Will the global demand for fast, effective vaccines transform the vaccine space?
Historically vaccines have been made from modified pathogenic agents employed to produce active immunity. These include whole, inactivated pathogens such as the Salk poliovirus vaccine; immunity-producing fractions of the pathogen such as the hepatitis B vaccine; toxoids such as tetanus vaccine and attenuated infectious vaccines which remain infectious but do not produce clinical diseases, such as measles, mumps, and rubella vaccine.1
A group of non-traditional vaccines is anti-idiotypic vaccines. In this case, an antibody that acts as a mimetic to the original antigen is injected into an animal which elicits an antibody response to the binding site of the mimetic antibody. When used as a vaccine, this approach elicits an antibody response that will also recognize the original antigen. This non-traditional vaccine overcomes the obstacles of some conventional vaccines which include difficulty in culturing large quantities of some pathogens in vitro or poor humoral response to certain non-protein antigens such as polysaccharides or lipids.2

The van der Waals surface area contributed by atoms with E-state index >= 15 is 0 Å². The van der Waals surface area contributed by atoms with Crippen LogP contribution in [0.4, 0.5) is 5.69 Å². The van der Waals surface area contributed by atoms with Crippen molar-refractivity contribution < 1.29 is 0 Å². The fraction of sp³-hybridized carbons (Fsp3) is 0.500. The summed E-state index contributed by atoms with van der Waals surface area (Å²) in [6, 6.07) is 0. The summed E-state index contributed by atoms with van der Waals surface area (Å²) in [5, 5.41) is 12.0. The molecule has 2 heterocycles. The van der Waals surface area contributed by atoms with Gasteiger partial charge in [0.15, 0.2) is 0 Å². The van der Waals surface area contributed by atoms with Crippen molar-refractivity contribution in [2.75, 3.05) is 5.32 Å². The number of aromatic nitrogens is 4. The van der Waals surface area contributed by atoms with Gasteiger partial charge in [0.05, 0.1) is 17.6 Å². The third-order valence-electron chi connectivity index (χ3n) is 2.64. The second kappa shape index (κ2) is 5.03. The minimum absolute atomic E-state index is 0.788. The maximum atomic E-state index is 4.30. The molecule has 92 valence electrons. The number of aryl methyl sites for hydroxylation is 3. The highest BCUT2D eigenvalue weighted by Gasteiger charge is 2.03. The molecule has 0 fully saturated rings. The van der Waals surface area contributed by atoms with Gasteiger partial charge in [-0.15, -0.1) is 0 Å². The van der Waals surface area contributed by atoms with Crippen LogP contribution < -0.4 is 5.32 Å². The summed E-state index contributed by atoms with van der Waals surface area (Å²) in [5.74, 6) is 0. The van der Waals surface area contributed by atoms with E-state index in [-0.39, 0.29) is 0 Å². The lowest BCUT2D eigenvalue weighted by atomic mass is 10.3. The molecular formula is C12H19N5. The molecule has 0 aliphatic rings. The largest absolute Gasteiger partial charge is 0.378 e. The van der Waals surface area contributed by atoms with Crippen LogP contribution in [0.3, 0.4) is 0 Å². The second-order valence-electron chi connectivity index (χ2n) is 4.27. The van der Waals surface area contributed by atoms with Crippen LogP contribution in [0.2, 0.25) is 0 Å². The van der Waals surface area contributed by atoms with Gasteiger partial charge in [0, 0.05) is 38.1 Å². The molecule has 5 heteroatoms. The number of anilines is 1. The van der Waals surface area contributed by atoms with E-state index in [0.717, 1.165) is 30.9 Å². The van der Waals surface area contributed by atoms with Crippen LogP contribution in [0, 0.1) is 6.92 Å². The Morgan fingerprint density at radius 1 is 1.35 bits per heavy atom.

Idiotype vaccines have the advantages of being non-infectious, can be raised against an antigen that is difficult to isolate, and may mimic challenging targets such as carbohydrates or lipids.3
Currently, one anti-idiotype vaccine, Racotumomab (Vaxira™), is approved for use in Argentina and Cuba for the treatment of solid tumors. Racotumumab triggers an immune response against the tumor antigen N-glycolyl GM3, a type of ganglioside present on the cell surface of malignant cells from lung and breast cancers and melanoma.4 In 2019 it was reported that anti-idiotype antibodies can specifically recognize and expand rare B cells that express a class of antibodies that are broadly neutralizing against HIV-1 in a mouse model. An impendent to vaccine development against HIV-1 is that immunization with recombinant enveloped proteins elicit antibody responses that are type-specific but show little or no neutralization breadth against viral variants.5 Anti-idiotype antibody vaccines present a possibility to create vaccines that produce broadly neutralizing antibodies against HIV and other rapidly mutating viruses.
The COVID19 pandemic led to the use of a novel vaccine design and perhaps this will result in more aggressive out-of-the-box approaches being considered for future vaccination efforts that may be needed when we are confronted with our next pandemic.